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Disposable Razor Maintenence
#11
(02-07-2019, 12:10 AM)grepper Wrote: Mr. Mark, are you actually saying you get your legs silky smooth with a straight?  No worries about unattractive nicks on your shins? 5arg   I just hate it when that happens!

I have a toy razor that is getting on the dull side.  I'll throw it under the scope and try to see why it's dull.  I find it hard to believe that just shaving could actually wear the edge down. Maybe corrosion?  Unless the blade is cutting sandpaper or some other abrasive, isn't dulling pretty much synonymous with rolling?  I guess an edge could be mashed straight down, but from my limited experience there is more proclivity to roll than to mash.

Nicks on my legs? Heavens no. I wax.

We just have a difference of opinion at the moment, Mr. Grepper. Wear and corrosion seem much more likely than rolling (or mashing) the edge of a razor blade IMHO. I think the biggest difference between your experience and mine is that you mainly use softer stainless and I mainly use hard carbon steel. Our expectations can not be the same.

Our friend Larrin, The Steel Nerd, has written reams about edge retention, edge stability and wear resistance of lots of different steels. I believe he uses a CATRA machine, which would be the fanciest way to dull a knife. I don't remember hearing that the CATRA machine rolls any edges. The next best edge retention test is cutting rope, and I haven't observed edges rolling from cutting miles of rope either. 

I believe rolled edges to be plastic deformation, so once an edge is rolled it has to be "unrolled" if it's going to keep cutting. Meat processing blades are the ideal example, but they're also very specialized. The soft stainless rolls and gets unrolled every 15- 30 seconds. Hard carbon steel doesn't roll very easily, but it won't straighten out easily either. In fact it doesn't take much edge flexing for hard carbon to chip. 
 
I'm anxious to learn what you can see with your microscope! I can not detect a rolled edge on my wife's disposable razor with my toy microscope. Hair doesn't seem hard enough to cause the plastic deformation of a rolled edge IMHO. If it could happen, a straight razor should measure dull after shaving, and I haven't seen that. In my experience straight razors dull from oxidation at about the same rate as they do from shaving. Light stropping will bring an edge right back, but I suspect not if the edge were rolled.
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#12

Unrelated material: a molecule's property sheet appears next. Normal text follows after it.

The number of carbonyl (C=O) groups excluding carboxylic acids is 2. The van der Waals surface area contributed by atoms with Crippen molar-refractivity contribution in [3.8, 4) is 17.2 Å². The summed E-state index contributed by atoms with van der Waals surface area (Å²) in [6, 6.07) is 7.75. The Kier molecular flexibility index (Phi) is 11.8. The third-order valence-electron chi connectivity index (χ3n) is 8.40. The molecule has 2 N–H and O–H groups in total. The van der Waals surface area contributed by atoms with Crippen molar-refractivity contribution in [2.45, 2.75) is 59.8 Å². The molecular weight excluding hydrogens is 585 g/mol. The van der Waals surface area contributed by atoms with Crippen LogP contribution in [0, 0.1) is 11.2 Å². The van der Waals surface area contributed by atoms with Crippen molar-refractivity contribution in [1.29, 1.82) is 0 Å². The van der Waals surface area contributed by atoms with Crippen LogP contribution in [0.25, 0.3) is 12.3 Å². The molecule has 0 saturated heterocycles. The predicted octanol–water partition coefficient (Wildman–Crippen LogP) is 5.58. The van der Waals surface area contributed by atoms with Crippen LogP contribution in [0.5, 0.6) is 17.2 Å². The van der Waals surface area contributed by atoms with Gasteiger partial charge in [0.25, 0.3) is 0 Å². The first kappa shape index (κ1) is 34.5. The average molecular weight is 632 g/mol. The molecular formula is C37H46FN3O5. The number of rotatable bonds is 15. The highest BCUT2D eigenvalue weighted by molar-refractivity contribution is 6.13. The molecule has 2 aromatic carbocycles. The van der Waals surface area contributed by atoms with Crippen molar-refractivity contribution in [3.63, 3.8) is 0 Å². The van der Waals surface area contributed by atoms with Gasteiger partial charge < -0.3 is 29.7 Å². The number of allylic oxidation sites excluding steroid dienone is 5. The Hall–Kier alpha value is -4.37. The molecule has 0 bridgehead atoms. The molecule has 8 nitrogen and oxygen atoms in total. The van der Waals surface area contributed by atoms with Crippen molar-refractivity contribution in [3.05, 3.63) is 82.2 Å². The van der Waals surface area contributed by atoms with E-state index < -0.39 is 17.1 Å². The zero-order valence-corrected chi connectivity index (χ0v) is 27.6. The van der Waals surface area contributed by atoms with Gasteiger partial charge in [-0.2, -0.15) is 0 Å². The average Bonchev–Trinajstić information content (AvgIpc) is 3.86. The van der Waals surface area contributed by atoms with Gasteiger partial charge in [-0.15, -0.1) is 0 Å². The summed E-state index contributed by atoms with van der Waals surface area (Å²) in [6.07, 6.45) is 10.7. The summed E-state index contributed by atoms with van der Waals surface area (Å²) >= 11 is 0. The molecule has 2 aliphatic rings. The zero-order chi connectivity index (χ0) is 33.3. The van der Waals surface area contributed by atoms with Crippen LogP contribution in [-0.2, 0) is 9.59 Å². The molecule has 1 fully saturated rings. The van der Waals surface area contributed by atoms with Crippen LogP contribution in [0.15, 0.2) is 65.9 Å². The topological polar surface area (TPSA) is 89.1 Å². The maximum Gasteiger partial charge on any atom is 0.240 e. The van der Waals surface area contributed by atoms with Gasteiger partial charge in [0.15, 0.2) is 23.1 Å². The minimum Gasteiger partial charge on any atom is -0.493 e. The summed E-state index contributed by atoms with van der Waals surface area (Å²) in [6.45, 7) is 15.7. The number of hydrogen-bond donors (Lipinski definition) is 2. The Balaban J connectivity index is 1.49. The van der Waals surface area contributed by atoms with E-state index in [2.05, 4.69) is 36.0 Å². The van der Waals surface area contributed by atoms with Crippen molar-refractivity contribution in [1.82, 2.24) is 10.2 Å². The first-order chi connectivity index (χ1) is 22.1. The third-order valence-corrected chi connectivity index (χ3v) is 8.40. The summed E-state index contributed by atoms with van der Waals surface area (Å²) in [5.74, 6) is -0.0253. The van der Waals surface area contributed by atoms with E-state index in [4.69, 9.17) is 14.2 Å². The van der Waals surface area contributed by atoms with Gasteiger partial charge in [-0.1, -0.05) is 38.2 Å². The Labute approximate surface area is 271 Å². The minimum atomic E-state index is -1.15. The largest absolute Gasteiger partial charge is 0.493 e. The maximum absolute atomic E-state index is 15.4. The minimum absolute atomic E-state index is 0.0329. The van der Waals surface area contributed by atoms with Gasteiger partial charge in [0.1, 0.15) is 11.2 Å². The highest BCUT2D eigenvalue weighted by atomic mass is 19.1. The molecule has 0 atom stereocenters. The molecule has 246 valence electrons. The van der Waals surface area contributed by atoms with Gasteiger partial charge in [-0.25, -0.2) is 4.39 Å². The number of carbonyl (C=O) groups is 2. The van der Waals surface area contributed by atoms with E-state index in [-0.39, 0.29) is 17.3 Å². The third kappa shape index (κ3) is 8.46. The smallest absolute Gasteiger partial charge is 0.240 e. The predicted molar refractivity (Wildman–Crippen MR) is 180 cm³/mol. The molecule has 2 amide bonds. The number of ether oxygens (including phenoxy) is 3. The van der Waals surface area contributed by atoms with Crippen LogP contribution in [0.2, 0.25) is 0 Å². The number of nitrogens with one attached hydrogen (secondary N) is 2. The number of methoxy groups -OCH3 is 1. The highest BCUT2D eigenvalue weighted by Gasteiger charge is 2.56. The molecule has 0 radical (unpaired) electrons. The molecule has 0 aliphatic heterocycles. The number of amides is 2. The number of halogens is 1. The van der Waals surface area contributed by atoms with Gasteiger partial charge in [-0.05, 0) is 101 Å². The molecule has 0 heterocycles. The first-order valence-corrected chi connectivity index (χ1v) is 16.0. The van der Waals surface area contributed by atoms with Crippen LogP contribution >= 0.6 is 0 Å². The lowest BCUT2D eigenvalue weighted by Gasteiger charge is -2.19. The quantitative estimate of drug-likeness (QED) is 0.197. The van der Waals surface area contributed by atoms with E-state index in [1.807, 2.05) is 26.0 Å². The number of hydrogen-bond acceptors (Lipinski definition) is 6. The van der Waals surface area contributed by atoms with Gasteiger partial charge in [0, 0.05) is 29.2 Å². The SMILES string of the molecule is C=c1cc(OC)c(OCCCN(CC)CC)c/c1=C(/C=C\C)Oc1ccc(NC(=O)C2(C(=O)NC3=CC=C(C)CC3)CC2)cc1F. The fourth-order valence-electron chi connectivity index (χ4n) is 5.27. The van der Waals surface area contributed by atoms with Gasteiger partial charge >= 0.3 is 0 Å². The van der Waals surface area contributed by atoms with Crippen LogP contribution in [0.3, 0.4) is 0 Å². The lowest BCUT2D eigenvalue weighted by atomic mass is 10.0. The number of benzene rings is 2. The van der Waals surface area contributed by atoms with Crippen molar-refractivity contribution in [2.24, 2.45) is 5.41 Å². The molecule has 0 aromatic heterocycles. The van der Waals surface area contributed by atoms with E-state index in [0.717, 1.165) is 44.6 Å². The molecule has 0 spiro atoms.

What you say about corrosion makes sense to me Mr. Mark. We don't have a difference of opinion, I just don't know what I'm talking about so I was guessing. I think that sounds better than saying I was showing my ignorance.

I'm really surprised to hear that a straight does not measure duller after shaving. Have you done that experiment?
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#13
"Nicks on my legs? Heavens no. I wax."  Wax?  Ouch Mr. Mark!  The miracle of modern science has created a much better way.  Just imagine, no razors, no waxes or smelly creams!

   
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#14
(02-27-2019, 06:28 PM)grepper Wrote: I'm really surprised to hear that a straight does not measure duller after shaving.  Have you done that experiment?

Yes Sir, Mr. Grepper, I've tested my straight razors, and that was one of the surprising things I learned. 

I would be the first to say that I really don't know much about straights. I haven't studied at all. I haven't been on any razor forums. I don't even have any fancy razors. I bought a few old straight razor blades to see if I could re-handle them and make them work. 

I leave my mustache and goatee, and my beard is soft. Before I used straights a disposable would last... who knows. Probably a dozen shaves at least. I've heard guys say they go through two per week, so mileage varies considerably. 

When I started measuring my straight razor, I found that I wasn't getting it any sharper than my kitchen knives, which was disappointing. Only then did I try to analyze it, and realized that straight razors are nothing fancy. They're just regular old stainless steel, which doesn't support skinny angles, so what could I possibly expect? 

Now take your modern double edge razor blade for instance. The steel is most likely something like Sandvik 12C27 or 13C26, with a RHC 56-58. The best modern sharpening technology will only be BESS 50 Brand New. 24- 48 hours later it might lose 25 points from oxidation, correct?

Even my straight razors are going to be hanging in there with a working sharpness of BESS 75 with minimal stropping. From memory, it really does seem like post shaving sharpness measured virtually the same as pre-shaving, and to me that makes sense because I've never heard of anyone stropping to finish a shave. A blade might measure BESS 100 after a shave and oxidation, but six seconds of stropping will bring it back to BESS 75, time after time.

IMHO, edge stability simply can not be an issue for razors. Hair just isn't enough to distort an edge in my experience. Even my old razor that failed on test media acts/feels just like other blades on my face. I think that's the only way straight razor edges are always measured- by how your face feels afterwords.

I should revisit testing razor blades of all kinds. My memory isn't totally reliable, and I think it would be super beneficial if other guys could do some measuring too. Not just straights, but double edges and disposables too.
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